January 28, 2006
On October 6, 2005, I wrote the following:
When it's all said and done, we enter the world with nothing and leave the world with nothing. Having "stuff" is nice, but there's a lot more to life. Less is more. That will be my mantra as I proceed to fill the dumpster in the driveway.
Here's the context.....
Back in October, our basement flooded and we have had to take everything out so that it can be renovated. It's been a long process, done in stages. Stage 1 was to get the water-logged carpet and damaged goods out and make sure we wouldn't be infested with mold. Stage 2 was to make some repairs to the outside of the house to prevent (hopefully) the problem from recurring. Stage 3 was for Mark and much of his "stuff" to move to Texas. Stage 4 - talk to tile people, contractors, etc. in order to make a plan for the renovation of the basement. Stage 5 - finished just a few hours ago - was to complete boxing up everything in preparation for the beginning of demolition - THIS COMING MONDAY!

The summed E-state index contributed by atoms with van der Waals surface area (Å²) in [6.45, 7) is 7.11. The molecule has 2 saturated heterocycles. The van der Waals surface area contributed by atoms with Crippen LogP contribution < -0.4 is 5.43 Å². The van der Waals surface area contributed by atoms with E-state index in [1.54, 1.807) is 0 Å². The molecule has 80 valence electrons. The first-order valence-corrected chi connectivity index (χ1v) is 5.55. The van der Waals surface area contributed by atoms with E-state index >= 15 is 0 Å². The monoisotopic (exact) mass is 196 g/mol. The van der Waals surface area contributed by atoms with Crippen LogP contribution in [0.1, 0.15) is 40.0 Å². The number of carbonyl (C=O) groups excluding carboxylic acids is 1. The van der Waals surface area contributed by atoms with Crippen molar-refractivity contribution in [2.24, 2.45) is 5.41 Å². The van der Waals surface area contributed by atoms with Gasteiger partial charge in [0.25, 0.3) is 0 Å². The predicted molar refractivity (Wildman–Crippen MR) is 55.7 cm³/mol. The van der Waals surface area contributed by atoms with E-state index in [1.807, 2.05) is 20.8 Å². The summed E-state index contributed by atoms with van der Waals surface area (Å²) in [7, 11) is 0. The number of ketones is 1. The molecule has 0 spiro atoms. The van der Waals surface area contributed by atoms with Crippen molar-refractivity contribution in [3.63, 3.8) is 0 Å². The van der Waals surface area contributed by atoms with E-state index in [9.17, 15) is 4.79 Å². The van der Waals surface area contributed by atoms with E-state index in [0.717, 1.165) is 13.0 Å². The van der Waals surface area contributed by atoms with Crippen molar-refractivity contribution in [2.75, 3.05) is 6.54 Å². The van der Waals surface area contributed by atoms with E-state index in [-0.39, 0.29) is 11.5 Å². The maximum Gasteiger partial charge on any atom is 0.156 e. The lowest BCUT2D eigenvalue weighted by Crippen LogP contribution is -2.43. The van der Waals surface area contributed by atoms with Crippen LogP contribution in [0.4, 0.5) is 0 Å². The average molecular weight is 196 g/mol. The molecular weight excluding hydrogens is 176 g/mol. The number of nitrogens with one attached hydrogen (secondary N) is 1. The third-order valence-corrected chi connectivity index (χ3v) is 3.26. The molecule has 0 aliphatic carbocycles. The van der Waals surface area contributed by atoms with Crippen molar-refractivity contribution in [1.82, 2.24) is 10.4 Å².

I found this to be not only an onerous, but also a surprisingly emotional task. Of course, part of it involved going through 15+ years of "stuff" stored in the basement because there was nowhere else to put it. Treasures that were too important to throw away, but not important enough to be the stuff of our daily lives. So boxing stuff up meant going through everything from our baby books (and those of our kids), to income tax files from the 1970s and 1980s (I regret that I'm not kidding), our rather pathetic "Presto-Pine" indoor Christmas tree (which will be in the next dumpster), and all the typical stuff that lives in basements - tools, pieces of this and that, 4 filing cabinets, etc. etc. etc. It was cathartic, but I'm glad it's over. Nothing will be going BACK downstairs unless we determine that we will really use it. And we will have one bang-up garage sale this summer! It should also make it easier to move when the time comes, especially if we will be moving into smaller quarters.
Lessons learned: simplicity is good. The monks knew it, and it worked for them. At the same time, however, the memorabilia of our lives help us re-experience important events and relationships. I have a row of about 25 coffee cups on the window sill in my office. They probably look strange to visitors, but i can tell a story rich with meaning about each coffee cup, and somehow they are comforting to have nearby. The challenge is keeping the volume of such artifacts in reasonable proportion. I guess there's nothing like a periodic flood to help us travel lighter. (Maybe I'll just try to do a better job of periodic purging without being prompted by a natural disaster...)
Posted by hgroteva at January 28, 2006 9:09 PM | Life